Wyoming Agricultural Experiment Station
912 - February 2002
Robert E. Pfadt - University of Wyoming
Nearly 400 species of grasshoppers are known to inhabit the 17
western states. Of these, approximately 70 species are common enough
to be encountered regularly by persons scouting for damaging populations.
For personnel who lack taxonomic experience, identifying the nymphs
and adults of these common grasshoppers is difficult. Yet the need
for considering species in control decisions becomes ever more urgent.
Control officials need to know both the identities and the densities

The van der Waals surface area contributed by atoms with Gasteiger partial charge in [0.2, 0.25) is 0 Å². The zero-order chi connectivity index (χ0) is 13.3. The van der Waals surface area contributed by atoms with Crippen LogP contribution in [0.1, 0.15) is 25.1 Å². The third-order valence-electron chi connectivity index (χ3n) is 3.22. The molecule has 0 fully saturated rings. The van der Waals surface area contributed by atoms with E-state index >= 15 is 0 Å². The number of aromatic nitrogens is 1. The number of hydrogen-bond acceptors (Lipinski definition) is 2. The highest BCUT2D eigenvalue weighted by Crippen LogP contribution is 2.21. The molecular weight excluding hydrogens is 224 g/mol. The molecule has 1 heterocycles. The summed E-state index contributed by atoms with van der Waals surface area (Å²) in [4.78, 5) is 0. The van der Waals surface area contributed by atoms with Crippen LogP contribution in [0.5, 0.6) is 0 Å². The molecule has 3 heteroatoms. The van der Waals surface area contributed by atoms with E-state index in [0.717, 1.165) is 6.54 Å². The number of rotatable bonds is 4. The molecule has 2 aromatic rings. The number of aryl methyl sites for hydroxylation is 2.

of species composing infestations to assess accurately the economic
threat and select prudent solutions.
This Field Guide to Common Western Grasshoppers provides the scout
with color pictures of the nymphs, adult male, and female, and illustrations
and descriptions of distinguishing characters allowing comparisons
with unknown specimens that need identification. The guide also
contains distribution maps of species, brief accounts of their seasonal
cycles, feeding and reproductive behavior, and habitat preferences.
All may serve as additional clues to the identities of specimens
as well as provide pertinent information for grasshopper management.
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